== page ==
j) to impeach any member of the Cabinet or the Judiciary of the DSG on the grounds of misfeasance or nonfeasance in office, with the concurrence of a majority of the representatives present and voting provided a quorum of the membership is present. Any impeached officer shall be entitled to a hearing before the Legislature at which the Chief Justice of the DSG shall preside, to be held no sooner than five class days and no later than ten class days from the date of impeachment. If the Chief Justice has been impeached, the Executive Vice-President shall preside over the hearing. Impeached officers shall be entitled to all of the substantive rights and immunities otherwise provided for in this Constitution. If, following the hearing, the charges shall be sustained by at least two-thirds of the representatives present and voting provided a quorum of the Legislature is present, the impeached officer shall be removed from office;
k) to censure any member of the Cabinet with the concurrence of two-thirds of those present, provided a quorum is present;
l) to prescribe the individual duties of each representative by By-law.
SECTION 5. ENACTMENT AND APPROVAL
a) All act of the Legislature and all executive orders shall go into effect within three days, pending the signatures of the President, the Executive Vice-President, and the Attorney General. The failure to sign an act of the legislation by the President shall constitute a veto, and the signature of the President shall indicate a commitment by the Cabinet to implement the legislation or executive order. The signature of the Executive Vice-President shall indicate the document’s contents, as well as its consideration and passage, conformed to proper legislative procedure. The signature of the Attorney General shall indicate that the document’s contents, as well as its consideration and passage, conformed to proper Constitutional and By-law procedure.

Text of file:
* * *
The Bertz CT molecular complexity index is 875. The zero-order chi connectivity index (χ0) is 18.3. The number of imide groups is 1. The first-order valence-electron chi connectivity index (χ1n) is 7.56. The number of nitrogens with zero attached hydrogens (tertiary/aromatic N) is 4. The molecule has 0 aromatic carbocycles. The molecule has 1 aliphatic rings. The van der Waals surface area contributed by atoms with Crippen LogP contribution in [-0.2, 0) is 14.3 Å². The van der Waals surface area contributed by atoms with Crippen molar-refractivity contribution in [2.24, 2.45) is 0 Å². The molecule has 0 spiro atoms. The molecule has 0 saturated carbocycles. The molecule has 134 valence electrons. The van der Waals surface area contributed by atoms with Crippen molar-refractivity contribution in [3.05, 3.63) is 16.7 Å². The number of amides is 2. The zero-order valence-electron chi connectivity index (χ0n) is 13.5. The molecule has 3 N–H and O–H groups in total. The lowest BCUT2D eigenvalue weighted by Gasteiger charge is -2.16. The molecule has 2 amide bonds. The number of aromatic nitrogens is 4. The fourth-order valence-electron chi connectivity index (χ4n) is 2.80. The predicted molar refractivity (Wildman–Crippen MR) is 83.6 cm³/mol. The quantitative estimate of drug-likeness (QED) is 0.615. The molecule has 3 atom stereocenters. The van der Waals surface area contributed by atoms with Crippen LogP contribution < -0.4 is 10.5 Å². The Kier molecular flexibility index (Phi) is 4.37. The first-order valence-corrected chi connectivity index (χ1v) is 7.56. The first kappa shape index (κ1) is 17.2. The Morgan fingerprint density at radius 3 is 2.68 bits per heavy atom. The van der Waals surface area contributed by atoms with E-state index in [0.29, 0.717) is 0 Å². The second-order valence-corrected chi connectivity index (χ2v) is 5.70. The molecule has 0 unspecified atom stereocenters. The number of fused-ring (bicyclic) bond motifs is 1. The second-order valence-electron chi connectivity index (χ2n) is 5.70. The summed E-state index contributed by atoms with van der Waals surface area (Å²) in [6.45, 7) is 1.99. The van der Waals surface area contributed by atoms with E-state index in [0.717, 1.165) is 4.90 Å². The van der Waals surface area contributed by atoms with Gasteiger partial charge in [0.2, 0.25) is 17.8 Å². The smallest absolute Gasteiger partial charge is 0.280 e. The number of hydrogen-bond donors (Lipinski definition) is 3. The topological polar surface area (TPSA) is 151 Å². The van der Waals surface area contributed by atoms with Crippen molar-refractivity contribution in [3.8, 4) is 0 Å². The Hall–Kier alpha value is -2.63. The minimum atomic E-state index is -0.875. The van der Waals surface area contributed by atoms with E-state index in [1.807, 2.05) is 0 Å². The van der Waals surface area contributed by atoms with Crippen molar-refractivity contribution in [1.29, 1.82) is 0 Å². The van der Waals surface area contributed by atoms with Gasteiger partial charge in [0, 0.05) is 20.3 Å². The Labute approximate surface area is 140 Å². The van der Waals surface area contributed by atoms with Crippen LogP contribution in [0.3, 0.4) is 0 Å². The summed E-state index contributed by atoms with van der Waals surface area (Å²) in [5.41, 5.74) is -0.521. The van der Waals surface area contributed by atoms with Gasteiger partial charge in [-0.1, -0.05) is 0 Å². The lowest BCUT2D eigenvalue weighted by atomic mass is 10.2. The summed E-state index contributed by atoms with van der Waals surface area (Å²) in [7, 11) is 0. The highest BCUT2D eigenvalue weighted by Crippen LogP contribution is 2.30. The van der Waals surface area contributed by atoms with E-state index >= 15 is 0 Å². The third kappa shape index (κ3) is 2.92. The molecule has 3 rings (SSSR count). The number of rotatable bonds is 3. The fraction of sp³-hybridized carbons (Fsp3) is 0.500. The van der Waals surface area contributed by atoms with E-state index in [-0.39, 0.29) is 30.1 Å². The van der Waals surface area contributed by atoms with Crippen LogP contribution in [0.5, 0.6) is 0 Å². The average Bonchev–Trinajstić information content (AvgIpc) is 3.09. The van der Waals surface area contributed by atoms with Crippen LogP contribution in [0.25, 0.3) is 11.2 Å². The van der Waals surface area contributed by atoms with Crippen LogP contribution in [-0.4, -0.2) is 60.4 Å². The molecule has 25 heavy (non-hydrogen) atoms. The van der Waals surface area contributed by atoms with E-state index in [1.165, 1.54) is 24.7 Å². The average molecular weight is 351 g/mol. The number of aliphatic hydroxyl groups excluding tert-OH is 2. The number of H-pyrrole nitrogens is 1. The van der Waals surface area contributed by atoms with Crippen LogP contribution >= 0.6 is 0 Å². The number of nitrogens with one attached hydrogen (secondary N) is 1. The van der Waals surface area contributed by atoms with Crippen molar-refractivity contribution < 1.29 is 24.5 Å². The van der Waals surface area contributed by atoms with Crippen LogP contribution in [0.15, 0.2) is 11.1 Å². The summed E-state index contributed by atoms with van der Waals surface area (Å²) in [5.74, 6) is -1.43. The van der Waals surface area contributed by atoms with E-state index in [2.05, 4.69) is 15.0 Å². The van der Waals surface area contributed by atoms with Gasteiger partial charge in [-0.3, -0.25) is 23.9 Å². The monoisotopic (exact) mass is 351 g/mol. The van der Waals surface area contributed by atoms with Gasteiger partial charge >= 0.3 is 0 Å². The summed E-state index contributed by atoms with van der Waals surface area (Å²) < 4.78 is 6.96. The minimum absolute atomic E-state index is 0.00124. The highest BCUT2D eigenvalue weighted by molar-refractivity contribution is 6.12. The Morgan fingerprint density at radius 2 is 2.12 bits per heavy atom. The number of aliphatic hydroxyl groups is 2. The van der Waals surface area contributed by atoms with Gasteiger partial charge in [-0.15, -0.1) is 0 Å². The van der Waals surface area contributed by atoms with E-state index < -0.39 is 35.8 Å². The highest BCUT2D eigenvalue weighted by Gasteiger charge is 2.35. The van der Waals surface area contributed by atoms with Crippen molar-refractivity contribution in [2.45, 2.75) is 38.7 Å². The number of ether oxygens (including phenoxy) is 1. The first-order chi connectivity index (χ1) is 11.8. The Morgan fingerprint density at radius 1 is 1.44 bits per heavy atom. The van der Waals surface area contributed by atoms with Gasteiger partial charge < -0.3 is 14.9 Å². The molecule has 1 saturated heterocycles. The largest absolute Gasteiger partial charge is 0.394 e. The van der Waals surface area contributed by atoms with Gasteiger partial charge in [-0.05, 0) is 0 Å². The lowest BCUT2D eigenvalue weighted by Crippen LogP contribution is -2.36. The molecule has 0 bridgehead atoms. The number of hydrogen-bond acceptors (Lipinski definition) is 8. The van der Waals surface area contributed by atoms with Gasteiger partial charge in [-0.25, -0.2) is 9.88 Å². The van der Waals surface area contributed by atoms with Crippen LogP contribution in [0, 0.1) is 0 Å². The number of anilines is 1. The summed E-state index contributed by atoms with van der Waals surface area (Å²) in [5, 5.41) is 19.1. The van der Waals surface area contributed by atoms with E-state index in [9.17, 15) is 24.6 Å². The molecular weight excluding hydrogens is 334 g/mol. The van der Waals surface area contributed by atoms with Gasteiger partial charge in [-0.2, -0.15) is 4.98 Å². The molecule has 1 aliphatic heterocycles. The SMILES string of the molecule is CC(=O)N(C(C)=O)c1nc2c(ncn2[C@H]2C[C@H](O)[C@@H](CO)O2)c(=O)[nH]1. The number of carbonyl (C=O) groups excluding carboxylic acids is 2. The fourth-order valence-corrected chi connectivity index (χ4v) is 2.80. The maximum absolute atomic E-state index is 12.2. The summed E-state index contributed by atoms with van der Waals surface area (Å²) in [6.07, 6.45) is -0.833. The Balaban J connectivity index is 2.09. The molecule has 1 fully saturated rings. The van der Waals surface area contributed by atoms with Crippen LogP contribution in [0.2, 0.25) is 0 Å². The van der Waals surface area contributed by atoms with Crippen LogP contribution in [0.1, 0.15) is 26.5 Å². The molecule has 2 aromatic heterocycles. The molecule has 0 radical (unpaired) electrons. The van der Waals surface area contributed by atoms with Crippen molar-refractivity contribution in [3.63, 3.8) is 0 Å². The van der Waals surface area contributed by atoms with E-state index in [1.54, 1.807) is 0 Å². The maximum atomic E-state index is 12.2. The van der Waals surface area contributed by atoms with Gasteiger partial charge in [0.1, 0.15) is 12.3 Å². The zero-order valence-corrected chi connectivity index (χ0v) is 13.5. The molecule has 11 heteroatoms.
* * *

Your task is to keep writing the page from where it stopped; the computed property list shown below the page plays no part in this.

b) Any act of the Legislature, other than impeachment or By-law or constitutional amendment, requiring immediate action may go into effect upon approval of the President.
An executive order requiring immediate action may go into effect upon approval of the Executive Vice-President.
c) Any act of the DSG or any act of an officer representing the DSG in his/her official capacity may be subject to referendum approval upon petition signed by fifteen percent of the members of the entire DSG. Such petitions must mention the specific policy or act questioned.
The requested approval shall be given unless at least a majority of those voting in referendum, this majority representing at least twenty-five percent of the members of the entire DSG, vote against approval.
d) Nothing in this Constitution shall be construed to deny the right of the student body to initiate legislation by petition, and the Legislature may by By-law prescribe the procedure for such initiation of legislation.
SECTION 6. MEETINGS OF THE LEGISLATURE
a) A session of the Legislature shall begin on the first day of classes in each Fall semester, and shall end on the last day of classes in the next succeeding Spring semester.
The Legislature shall determine the time and place of its meetings, but shall meet at least monthly during each semester.
A quorum shall consist of a majority of the entire membership of the Legislature which is in good standing. The requirement for membership in good standing shall be established by the Legislature in a By-law to the Constitution.
b) Any student or representative of a student group shall have the right to appear at any regular meeting of the Legislature to present for consideration matters of University-wide interest, and all meetings of the Legislature shall be open to the public.
c) Special meetings of the Legislature may be called by the President, the Executive Vice-President, or upon written request of twenty-percent of the members of the Legislature.
ARTICLE V. THE JUDICIARY
The DSG shall have an independent Judiciary, vested with the power of judicial review. Its purpose shall be to interpret the DSG Constitution and By-laws, decide all cases arising under this Constitution and its By-laws, rule on actions of DSG officers and the Legislature taken under the Constitution and By-laws, and perform other duties which may be prescribed by By-law.